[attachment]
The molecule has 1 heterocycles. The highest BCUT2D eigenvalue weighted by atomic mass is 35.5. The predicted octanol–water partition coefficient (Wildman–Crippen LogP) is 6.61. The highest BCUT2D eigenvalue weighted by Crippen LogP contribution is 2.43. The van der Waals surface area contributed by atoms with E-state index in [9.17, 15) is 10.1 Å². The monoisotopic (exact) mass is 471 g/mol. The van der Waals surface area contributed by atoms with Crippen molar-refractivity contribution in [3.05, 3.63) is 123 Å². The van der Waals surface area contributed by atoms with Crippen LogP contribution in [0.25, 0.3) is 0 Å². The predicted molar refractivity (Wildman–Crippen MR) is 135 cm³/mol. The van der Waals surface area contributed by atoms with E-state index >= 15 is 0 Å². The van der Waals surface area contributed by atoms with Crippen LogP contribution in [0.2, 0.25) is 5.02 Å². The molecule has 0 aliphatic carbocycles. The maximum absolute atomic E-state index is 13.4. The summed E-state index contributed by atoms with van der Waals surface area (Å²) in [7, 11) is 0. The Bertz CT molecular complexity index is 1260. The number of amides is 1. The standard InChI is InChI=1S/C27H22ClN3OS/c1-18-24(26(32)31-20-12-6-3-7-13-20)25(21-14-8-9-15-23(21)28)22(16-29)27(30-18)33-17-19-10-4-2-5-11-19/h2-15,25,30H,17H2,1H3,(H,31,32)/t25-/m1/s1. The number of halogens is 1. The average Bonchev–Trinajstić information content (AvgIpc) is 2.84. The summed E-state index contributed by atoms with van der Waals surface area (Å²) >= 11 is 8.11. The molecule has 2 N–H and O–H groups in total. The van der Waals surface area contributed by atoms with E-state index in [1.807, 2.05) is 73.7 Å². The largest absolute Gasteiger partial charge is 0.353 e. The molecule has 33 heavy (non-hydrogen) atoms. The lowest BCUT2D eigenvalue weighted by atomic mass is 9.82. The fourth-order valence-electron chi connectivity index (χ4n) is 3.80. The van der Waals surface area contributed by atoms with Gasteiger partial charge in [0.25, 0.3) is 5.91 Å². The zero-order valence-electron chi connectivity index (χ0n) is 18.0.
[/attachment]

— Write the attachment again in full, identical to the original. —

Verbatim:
The molecule has 1 heterocycles. The highest BCUT2D eigenvalue weighted by atomic mass is 35.5. The predicted octanol–water partition coefficient (Wildman–Crippen LogP) is 6.61. The highest BCUT2D eigenvalue weighted by Crippen LogP contribution is 2.43. The van der Waals surface area contributed by atoms with E-state index in [9.17, 15) is 10.1 Å². The monoisotopic (exact) mass is 471 g/mol. The van der Waals surface area contributed by atoms with Crippen molar-refractivity contribution in [3.05, 3.63) is 123 Å². The van der Waals surface area contributed by atoms with Crippen LogP contribution in [0.25, 0.3) is 0 Å². The predicted molar refractivity (Wildman–Crippen MR) is 135 cm³/mol. The van der Waals surface area contributed by atoms with E-state index >= 15 is 0 Å². The van der Waals surface area contributed by atoms with Crippen LogP contribution in [0.2, 0.25) is 5.02 Å². The molecule has 0 aliphatic carbocycles. The maximum absolute atomic E-state index is 13.4. The summed E-state index contributed by atoms with van der Waals surface area (Å²) in [7, 11) is 0. The Bertz CT molecular complexity index is 1260. The number of amides is 1. The standard InChI is InChI=1S/C27H22ClN3OS/c1-18-24(26(32)31-20-12-6-3-7-13-20)25(21-14-8-9-15-23(21)28)22(16-29)27(30-18)33-17-19-10-4-2-5-11-19/h2-15,25,30H,17H2,1H3,(H,31,32)/t25-/m1/s1. The number of halogens is 1. The average Bonchev–Trinajstić information content (AvgIpc) is 2.84. The summed E-state index contributed by atoms with van der Waals surface area (Å²) >= 11 is 8.11. The molecule has 2 N–H and O–H groups in total. The van der Waals surface area contributed by atoms with E-state index in [1.807, 2.05) is 73.7 Å². The largest absolute Gasteiger partial charge is 0.353 e. The molecule has 33 heavy (non-hydrogen) atoms. The lowest BCUT2D eigenvalue weighted by atomic mass is 9.82. The fourth-order valence-electron chi connectivity index (χ4n) is 3.80. The van der Waals surface area contributed by atoms with Gasteiger partial charge in [0.25, 0.3) is 5.91 Å². The zero-order valence-electron chi connectivity index (χ0n) is 18.0.